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Green Energy Act discussed in Manitoulin Island Event

Friday, February 27th 2009 4:54:09pm

Media Release

Green Energy Act the Solution to Environmental and Economic Crises is theme of Manitoulin Island Workshop

(M’Chigeeng ON., Feb 25, 2009)- Citizens from Manitoulin Island and surrounding areas attended a workshop at the M’Chigeeng First Nation Community Complex today, organized by the M’Chigeeng First Nation and the Ontario Sustainable Energy Association (OSEA). A presentation was made outlining what the Green Energy Act Alliance recommends be included in the Green Energy Act, which was tabled on February 23, 2009. Roger Peltier of Wikwemikong also gave a presentation on plans for a windfarm on the unceded reserve.

The theme of the afternoon was quickly established by the opening comments, “A Green Energy Act will bring economic prosperity and new ‘green’ jobs to Ontario, reduce greenhouse gas emissions, and allow individuals, communities and companies to become energy producers and conservers,” made by Roberto Garcia, Marketing & Membership Services Manager of OSEA., a founding member of the GEAA.

Renewable energy is the solution to both climate change and the economic crisis but to get enough windmills erected, solar panels installed and biodigesters operating, legislation is needed to make renewable energy a provincial priority.

Garcia went on to say, “The fundamental components we expect to see in Ontario’s Green Energy Act flow from similar legislation adopted in Germany. That country is now a world leader able to produce 20,000 MW of new green power, developed in less time than it would take to build a 1,000 MW nuclear plant. Germany is also able to meet tough climate change targets by avoiding the emission of 100 million tonnes of greenhouse gases into the atmosphere a year, while a quarter of a million new green collar jobs have been created, all for just an extra $5 a month per household.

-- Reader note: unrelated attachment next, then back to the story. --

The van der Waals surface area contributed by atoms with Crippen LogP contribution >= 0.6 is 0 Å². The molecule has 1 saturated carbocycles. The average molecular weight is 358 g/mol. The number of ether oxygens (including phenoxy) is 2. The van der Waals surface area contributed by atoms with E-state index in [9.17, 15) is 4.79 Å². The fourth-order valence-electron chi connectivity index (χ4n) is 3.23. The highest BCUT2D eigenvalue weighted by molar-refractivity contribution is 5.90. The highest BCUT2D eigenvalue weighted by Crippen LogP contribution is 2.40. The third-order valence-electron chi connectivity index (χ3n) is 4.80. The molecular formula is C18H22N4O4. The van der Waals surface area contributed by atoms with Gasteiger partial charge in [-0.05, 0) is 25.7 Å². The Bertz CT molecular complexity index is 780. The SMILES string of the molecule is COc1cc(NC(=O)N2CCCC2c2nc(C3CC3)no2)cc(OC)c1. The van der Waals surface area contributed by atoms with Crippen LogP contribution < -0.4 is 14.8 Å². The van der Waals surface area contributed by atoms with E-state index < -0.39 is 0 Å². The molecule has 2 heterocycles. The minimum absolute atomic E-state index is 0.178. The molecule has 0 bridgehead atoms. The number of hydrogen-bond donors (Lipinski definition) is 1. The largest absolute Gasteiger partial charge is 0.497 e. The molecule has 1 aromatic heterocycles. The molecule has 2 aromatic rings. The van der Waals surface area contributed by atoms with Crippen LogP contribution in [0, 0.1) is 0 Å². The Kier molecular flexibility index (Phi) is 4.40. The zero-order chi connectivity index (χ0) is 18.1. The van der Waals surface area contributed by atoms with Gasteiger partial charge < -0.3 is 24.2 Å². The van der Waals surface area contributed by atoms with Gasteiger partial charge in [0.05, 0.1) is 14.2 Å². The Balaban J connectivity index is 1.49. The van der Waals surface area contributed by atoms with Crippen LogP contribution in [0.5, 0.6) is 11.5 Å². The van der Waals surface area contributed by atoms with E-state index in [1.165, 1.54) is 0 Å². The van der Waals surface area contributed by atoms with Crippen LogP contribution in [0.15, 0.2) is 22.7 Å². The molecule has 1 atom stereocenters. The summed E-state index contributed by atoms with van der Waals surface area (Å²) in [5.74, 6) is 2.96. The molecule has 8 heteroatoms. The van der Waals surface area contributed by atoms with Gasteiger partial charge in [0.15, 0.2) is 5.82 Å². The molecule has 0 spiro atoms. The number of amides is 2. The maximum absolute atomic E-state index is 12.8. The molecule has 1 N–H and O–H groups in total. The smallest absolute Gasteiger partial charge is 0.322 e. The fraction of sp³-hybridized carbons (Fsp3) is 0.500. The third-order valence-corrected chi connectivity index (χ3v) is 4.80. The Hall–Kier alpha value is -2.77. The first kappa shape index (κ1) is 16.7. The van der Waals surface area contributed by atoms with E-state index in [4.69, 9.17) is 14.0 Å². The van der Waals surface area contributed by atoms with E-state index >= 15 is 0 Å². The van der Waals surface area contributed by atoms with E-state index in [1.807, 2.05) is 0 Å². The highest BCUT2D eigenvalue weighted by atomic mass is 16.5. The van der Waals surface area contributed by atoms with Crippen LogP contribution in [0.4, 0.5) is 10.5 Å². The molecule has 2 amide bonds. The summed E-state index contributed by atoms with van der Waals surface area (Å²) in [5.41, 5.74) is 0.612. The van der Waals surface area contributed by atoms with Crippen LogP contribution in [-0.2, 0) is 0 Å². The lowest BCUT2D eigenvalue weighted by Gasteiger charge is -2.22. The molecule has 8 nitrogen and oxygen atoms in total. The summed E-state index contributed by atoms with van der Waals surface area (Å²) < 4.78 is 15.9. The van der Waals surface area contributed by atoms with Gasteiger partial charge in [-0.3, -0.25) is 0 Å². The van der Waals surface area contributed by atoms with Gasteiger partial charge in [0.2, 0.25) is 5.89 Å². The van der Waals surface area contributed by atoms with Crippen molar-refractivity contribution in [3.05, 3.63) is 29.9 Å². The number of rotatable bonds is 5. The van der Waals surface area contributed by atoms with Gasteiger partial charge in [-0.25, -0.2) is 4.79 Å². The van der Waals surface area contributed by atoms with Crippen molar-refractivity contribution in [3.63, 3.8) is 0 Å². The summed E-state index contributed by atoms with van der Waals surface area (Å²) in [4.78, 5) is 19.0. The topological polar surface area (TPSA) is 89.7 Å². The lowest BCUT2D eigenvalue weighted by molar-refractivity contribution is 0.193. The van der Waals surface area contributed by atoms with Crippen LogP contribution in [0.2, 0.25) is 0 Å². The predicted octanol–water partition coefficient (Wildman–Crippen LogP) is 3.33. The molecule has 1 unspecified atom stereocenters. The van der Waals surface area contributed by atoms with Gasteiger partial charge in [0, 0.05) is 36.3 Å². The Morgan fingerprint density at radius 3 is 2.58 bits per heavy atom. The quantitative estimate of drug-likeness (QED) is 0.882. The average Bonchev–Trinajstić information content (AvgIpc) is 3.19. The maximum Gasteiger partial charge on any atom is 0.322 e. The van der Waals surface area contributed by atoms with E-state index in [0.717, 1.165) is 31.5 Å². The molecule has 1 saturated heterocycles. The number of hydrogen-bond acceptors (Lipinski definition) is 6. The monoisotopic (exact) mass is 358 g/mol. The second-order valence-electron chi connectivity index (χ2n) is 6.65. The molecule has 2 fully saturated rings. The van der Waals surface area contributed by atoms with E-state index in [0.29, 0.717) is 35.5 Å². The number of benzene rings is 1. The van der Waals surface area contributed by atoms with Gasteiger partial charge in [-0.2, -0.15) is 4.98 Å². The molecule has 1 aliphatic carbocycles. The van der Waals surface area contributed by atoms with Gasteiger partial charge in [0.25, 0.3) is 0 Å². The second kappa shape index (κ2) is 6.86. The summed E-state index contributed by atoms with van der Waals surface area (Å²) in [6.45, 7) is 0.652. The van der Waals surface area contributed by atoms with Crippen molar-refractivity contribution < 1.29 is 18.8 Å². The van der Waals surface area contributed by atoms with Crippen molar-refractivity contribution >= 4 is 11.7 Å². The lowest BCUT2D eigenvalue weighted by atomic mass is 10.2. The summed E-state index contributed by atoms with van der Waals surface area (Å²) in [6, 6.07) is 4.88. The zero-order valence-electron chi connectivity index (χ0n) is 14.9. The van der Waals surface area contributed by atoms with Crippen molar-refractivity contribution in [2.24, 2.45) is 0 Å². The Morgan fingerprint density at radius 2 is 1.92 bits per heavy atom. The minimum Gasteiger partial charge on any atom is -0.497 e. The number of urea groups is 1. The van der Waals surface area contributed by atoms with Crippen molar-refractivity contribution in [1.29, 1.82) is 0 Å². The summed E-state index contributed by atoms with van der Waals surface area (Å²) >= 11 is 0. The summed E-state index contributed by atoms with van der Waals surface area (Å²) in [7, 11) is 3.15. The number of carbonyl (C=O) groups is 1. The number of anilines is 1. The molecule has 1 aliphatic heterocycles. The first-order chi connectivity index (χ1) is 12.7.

These themes were repeated with expressions of concern about global warming by the young people in the audience and worry over rising energy bills by the older attendees.

To spur the rapid development of renewable energy, the GEAA is recommending guaranteed access to the electricity grid for all producers of sustainable energy, priority purchase of green electricity before coal and nuclear power, fair prices, fixed over the long term for renewables and a strong commitment to continually improve conservation and efficiency.

Across Ontario, farmers, First Nations and communities are eager to contribute to the province’s electricity supply by producing clean, renewable energy. However, they are being hindered by outdated regulations that slow the adoption of renewable energy technology, a lack of access to the grid to sell their energy and opposition from lobbyists for the coal and nuclear power industry.

“M’Chigeeng First Nation has been waiting patiently for the province to recognize and confirm our participation in the renewable energy industry. The long awaited Green Energy Act will confirm the province’s commitment to truly support this industry and further recognize First Nations as crucial players and partners. First Nation communities have current wind development projects ready to capitalize and can become leaders of small community projects within this industry. We look forward to the many economic and environmental benefits the province’s Green Energy Act will provide,” says Grant Taibossigai, manager of the M’Chigeeng MERE Wind Farm Project.

For more information, contact:
Grant Taibossigai, manager of the M’Chigeeng MERE Wind Farm Project,
705-377-5363, or email ecdevgt@amtelecom.net.
Roberto Garcia, Marketing & Membership Services Manager, OSEA, 416-801-6921

To request interviews, contact:
Jane Story, Manager Policy and Communications GEAA: 416-977-4441, extension 222

A schedule of all the GEAA workshops in this provincial series can be found at http://www.greenenergyact.ca/Storage/23/1476_Handout_v2_revised.pdf


OSEA works to initiate, facilitate and support the work of local sustainable energy organizations through membership services, province wide capacity building and non-partisan policy work. They work to catalyze the efforts of community organizers and raise awareness of the benefits of community power and renewable energy through various communication channels and by offering a variety of workshops and guidebooks on topics.